Stocks and most other assets had a very difficult first half of 2022. The S&P 500 Index fell by 24% from its January 3rd peak before its recent bounce, with the index finishing the first half down 20%.

No S&P 500 sector beyond Energy at +32% generated a positive return in the first half. The next-best performing sectors posted negative returns, Utilities at -1% and Consumer Staples at -6%. Consumer Discretionary (-33%) and Communications Services (-30%) were the worst performers.

Other asset classes also posted negative returns. Ten-year Treasury bonds (-11%), investment-grade corporate bonds (-14%), and high-yield bonds (-14%) had negative absolute returns. With both stocks and bonds posting negative returns, the benchmark 60% stock/40% bond portfolio posted its worst first half return since 1932 (-17%).

The first half selloff was sparked by higher-than-expected inflation readings, which caused a faster-than expected pace of Federal Reserve interest rate hikes. With the 10-year Treasury yield rising from 1.4% to 3.0%, stock valuations compressed with the S&P 500 P/E multiple falling by 24% (from 21x to 16x). This highlights that the market selloff has been driven by valuation rather than earnings. S&P 500 consensus 2022 and 2023 earnings estimates have both been revised up so far this year.

Inflationary pressures were expected to recede in the first half. Instead, they remain stubbornly high, aggravated by the war in Ukraine and lingering supply-chain issues. With the economy slowing after last year’s rapid growth, the major concern is that higher interest rates will push the economy into recession before inflation cools. Consequently, market participants will remain focused on upcoming inflation readings. Cooling inflation (which the consensus still expects) would allow the Fed to slow the pace of interest rate hikes, reducing the probability of recession, and would most likely be well received by stocks.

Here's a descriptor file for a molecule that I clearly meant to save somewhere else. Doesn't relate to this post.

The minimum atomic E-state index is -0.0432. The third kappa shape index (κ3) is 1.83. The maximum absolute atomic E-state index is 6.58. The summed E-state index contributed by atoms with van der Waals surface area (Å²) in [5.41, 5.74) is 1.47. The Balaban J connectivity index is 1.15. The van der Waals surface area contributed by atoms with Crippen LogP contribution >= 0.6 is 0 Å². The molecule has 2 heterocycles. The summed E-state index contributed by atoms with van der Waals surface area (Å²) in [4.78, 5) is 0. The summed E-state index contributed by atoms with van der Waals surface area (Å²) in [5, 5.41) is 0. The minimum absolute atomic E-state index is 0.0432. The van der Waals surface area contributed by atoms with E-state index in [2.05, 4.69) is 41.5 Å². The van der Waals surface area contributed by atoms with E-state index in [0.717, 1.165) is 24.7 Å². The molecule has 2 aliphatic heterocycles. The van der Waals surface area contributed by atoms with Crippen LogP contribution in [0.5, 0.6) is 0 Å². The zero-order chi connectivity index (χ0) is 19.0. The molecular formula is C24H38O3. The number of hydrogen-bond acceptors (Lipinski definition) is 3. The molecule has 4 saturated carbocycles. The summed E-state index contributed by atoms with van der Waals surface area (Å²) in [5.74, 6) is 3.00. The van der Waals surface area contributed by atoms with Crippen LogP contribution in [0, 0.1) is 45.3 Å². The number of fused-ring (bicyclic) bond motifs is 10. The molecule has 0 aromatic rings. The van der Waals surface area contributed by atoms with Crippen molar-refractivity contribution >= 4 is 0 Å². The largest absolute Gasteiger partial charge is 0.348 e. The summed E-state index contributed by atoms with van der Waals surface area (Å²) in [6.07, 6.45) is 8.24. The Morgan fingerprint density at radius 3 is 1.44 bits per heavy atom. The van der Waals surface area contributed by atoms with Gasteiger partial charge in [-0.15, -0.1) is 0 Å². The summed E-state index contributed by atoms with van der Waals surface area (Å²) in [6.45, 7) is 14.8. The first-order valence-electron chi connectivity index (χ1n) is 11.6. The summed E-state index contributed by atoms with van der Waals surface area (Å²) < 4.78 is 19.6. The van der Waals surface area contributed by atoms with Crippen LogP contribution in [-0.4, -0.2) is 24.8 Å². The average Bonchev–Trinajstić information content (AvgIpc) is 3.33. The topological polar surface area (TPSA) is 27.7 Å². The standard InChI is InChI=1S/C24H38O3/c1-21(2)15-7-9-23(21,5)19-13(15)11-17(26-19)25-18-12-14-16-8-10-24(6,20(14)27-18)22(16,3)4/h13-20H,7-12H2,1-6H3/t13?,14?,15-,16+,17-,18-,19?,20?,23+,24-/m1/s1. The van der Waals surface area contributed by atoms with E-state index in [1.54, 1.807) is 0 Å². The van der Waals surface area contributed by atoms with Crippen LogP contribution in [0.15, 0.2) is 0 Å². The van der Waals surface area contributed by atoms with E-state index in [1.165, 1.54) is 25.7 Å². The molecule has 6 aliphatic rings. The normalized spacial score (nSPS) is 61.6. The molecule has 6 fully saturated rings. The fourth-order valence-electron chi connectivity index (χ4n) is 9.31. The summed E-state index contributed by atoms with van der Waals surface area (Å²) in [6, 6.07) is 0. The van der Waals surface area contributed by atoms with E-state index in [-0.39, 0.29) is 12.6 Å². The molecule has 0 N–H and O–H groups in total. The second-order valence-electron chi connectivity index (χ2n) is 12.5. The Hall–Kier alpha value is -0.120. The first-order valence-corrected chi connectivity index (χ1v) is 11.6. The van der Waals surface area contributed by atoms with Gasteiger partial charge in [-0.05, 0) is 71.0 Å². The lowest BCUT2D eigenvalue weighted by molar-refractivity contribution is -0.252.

Last week brought more news of a slowing economy, but some hints of cooler inflation. The ISM Manufacturing PMI (a timely business survey) dropped 3.1 points in June, down in six of the past eight months, to 53.0, missing the consensus of 54.3 (readings above 50 signal expansion, below 50 contraction). It was the lowest level since June 2020, as factory activity growth has moderated considerably since its peak 15 months ago. The current level of the PMI is still consistent with continued expansion in manufacturing output and the broad economy, but at a much slower pace. The ISM estimates that the PMI corresponds to 1.5% annualized economic growth. But the expansion is still widespread across industries, suggesting that while momentum is slowing, recession is not imminent. Of the 18 ISM industries, 15 reported expansion last month, including moderate-to-strong growth in the six biggest industries.

The supplier deliveries index of the ISM survey dropped 8.4 points to 57.3, its lowest level since July 2020, and no longer consistent with further upward pressure on inflation. Indeed, the ISM Prices Index fell 3.7 points to 78.5, down for the third consecutive month, and well below its cycle peak of 92.1 which was reached a year ago. The ISM noted that the decline supports a continued slow but steady move towards price softening.

While the BEA Personal Income and Outlays report showed inflation pressures remained elevated in May, there were some early signs of moderation. The personal consumption expenditures (PCE) price index climbed 0.6%, the second most in seven months, driven by higher energy costs. However, the core PCE price index, which excludes energy and food, rose a smaller 0.3%, and less than the consensus of 0.4%.

Given the uncertainty around the path of inflation and interest rate hikes, we favor owning high-quality blue-chip stocks and have a defensive sector positioning. With our July sector strategy update, we raised the defensive Utilities sector to an overweight and dropped the deep cyclical Materials sector to a neutral. Energy and the defensive Health Care sector remain high conviction overweights. The Health Care sector has grown its earnings during each of the last six recessions while its valuation is favorable relative to its history. Energy continues to benefit from very low spare productive capacity while valuation is favorable.

 


 

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